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To Whittier, February 5:—

I deplored Seward's speeches.1 The first he read to me, and I supplicated him not to make it. The true-hearted here have been filled with grief and mortification. People are anxious to save our forts, to save our national capital; but I am more anxious far to save our principles, which leaders now propose to abandon, as Mr. Buchanan proposed to abandon Fort Sumter. The public pride arrested the latter; I hope the public conscience may arrest the former. My old saying is revived in my mind. Backbone,—this especially is needed here. If we are saved, it will be by events, and not by men. The inordinate demand of the slave States will make it next to impossible to appease them; even compromise cannot go so far. If they asked less we should be lost. Pray keep Massachusetts firm and strong. She must not touch a word of her personal liberty laws. The slightest act of surrender by her would be a signal for the abasement of the free States.

To John Jay, February 5:—

I am filled with grief and oppressed with mortification when I see what is going on [the surrender of principles]. But my faith is yet strong that God will guide us safely to the end, and uphold our cause even when men desert it.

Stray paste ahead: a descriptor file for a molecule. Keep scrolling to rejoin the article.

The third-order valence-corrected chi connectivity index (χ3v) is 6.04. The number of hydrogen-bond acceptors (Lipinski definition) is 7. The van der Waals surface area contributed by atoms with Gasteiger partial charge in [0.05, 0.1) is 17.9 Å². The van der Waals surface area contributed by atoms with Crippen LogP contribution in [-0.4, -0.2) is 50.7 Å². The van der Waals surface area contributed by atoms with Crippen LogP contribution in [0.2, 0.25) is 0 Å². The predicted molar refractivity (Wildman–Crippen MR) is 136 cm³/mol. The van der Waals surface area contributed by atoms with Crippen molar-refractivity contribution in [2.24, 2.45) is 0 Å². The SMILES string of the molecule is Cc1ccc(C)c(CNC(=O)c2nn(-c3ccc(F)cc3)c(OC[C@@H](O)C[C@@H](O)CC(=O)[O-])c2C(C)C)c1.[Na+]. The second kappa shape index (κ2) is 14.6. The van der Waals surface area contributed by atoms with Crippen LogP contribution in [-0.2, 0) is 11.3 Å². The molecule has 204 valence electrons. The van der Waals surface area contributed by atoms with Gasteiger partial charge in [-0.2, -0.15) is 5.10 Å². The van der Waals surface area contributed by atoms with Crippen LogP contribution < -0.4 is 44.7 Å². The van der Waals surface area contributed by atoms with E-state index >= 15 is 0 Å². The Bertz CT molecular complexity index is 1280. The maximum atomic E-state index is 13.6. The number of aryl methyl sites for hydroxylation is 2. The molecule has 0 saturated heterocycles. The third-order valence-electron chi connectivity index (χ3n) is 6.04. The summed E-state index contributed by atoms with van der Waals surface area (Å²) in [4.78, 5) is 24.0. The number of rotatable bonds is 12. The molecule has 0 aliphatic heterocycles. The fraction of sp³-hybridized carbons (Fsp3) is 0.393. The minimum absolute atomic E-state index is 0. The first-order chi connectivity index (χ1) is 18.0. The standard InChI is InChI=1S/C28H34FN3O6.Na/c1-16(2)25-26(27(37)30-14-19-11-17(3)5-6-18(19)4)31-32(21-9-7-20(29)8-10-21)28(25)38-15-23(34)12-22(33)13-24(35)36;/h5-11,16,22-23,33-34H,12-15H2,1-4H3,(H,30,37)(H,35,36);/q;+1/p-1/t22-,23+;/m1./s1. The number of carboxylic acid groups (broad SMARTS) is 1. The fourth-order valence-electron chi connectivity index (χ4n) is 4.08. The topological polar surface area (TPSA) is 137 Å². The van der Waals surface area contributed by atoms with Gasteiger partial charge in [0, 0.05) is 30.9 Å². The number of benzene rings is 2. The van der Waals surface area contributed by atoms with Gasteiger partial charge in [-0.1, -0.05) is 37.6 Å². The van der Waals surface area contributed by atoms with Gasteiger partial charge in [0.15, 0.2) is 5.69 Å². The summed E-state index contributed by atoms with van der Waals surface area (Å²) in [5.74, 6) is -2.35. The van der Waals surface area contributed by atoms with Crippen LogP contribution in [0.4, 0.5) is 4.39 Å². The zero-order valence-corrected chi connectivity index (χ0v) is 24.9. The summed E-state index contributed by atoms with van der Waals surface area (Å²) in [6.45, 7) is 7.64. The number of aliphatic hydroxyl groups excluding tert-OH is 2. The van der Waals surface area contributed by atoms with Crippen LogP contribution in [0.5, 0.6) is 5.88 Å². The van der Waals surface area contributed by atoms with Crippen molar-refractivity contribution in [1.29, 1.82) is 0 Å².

To F. W. Ballard, February 9:—

I fear nothing now but compromise. “The thing I am afraid of is fear,” says old Montaigne; and he was very wise.

To John Jay, March 27:—

Everything tends, as I have foreseen, to a break — up of the Union. But Seward is infatuated; he says in sixty days all will be well.

Sumner kept aloof from the debate on the crisis, yielding with some reluctance to the counsels of friends, who thought that if he gave his views his motives would be misconceived, and he would be accused of a purpose to increase the excitement.2 But he was not altogether silent. A few days after the session began he read to the Senate, with brief comments, an original private letter of Andrew Jackson, written in May, 1833, to Rev. Andrew J. Crawford, in which, referring to the attempt of South Carolina at nullification (then recently arrested), he said that ‘the tariff was only the pretext, and disunion and a Southern confederacy the real object,’ and added that ‘the next pretext will be the negro or slavery ’

1 January 12 and 31.

2 Notes of an undelivered speech prepared in February show his tone of mind at the time. Works, vol. v. pp. 481-483.

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